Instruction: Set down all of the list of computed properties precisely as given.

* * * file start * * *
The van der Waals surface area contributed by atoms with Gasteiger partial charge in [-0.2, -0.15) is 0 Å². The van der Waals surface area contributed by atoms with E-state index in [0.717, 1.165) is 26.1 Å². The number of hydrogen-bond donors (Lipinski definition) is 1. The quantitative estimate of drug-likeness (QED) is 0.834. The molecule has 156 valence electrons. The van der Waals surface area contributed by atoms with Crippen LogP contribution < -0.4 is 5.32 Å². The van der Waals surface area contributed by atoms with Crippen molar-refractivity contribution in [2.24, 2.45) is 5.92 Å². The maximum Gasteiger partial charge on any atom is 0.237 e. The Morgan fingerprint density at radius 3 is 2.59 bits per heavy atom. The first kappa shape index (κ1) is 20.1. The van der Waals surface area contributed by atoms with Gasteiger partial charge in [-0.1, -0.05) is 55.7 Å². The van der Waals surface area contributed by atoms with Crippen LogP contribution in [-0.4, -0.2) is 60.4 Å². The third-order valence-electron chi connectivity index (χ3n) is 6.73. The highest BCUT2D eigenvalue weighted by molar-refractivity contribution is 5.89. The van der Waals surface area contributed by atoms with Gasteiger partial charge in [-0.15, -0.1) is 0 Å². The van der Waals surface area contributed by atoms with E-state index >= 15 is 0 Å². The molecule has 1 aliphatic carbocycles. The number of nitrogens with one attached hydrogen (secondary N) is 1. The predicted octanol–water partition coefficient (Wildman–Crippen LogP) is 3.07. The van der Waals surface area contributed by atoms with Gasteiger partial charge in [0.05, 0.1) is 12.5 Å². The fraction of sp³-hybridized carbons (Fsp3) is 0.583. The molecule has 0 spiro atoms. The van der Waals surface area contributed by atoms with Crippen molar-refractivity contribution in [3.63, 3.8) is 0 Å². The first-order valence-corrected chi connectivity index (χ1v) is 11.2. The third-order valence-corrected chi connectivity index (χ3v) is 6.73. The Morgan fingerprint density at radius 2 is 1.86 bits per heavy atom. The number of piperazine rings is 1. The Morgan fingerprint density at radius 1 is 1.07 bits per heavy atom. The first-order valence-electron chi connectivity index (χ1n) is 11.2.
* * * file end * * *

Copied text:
The van der Waals surface area contributed by atoms with Gasteiger partial charge in [-0.2, -0.15) is 0 Å². The van der Waals surface area contributed by atoms with E-state index in [0.717, 1.165) is 26.1 Å². The number of hydrogen-bond donors (Lipinski definition) is 1. The quantitative estimate of drug-likeness (QED) is 0.834. The molecule has 156 valence electrons. The van der Waals surface area contributed by atoms with Crippen LogP contribution < -0.4 is 5.32 Å². The van der Waals surface area contributed by atoms with Crippen molar-refractivity contribution in [2.24, 2.45) is 5.92 Å². The maximum Gasteiger partial charge on any atom is 0.237 e. The Morgan fingerprint density at radius 3 is 2.59 bits per heavy atom. The first kappa shape index (κ1) is 20.1. The van der Waals surface area contributed by atoms with Gasteiger partial charge in [-0.1, -0.05) is 55.7 Å². The van der Waals surface area contributed by atoms with Crippen LogP contribution in [-0.4, -0.2) is 60.4 Å². The third-order valence-electron chi connectivity index (χ3n) is 6.73. The highest BCUT2D eigenvalue weighted by molar-refractivity contribution is 5.89. The van der Waals surface area contributed by atoms with Gasteiger partial charge in [-0.15, -0.1) is 0 Å². The van der Waals surface area contributed by atoms with E-state index >= 15 is 0 Å². The molecule has 1 aliphatic carbocycles. The number of nitrogens with one attached hydrogen (secondary N) is 1. The predicted octanol–water partition coefficient (Wildman–Crippen LogP) is 3.07. The van der Waals surface area contributed by atoms with Gasteiger partial charge in [0.05, 0.1) is 12.5 Å². The fraction of sp³-hybridized carbons (Fsp3) is 0.583. The molecule has 0 spiro atoms. The van der Waals surface area contributed by atoms with Crippen molar-refractivity contribution in [3.63, 3.8) is 0 Å². The first-order valence-corrected chi connectivity index (χ1v) is 11.2. The third-order valence-corrected chi connectivity index (χ3v) is 6.73. The Morgan fingerprint density at radius 2 is 1.86 bits per heavy atom. The number of piperazine rings is 1. The Morgan fingerprint density at radius 1 is 1.07 bits per heavy atom. The first-order valence-electron chi connectivity index (χ1n) is 11.2.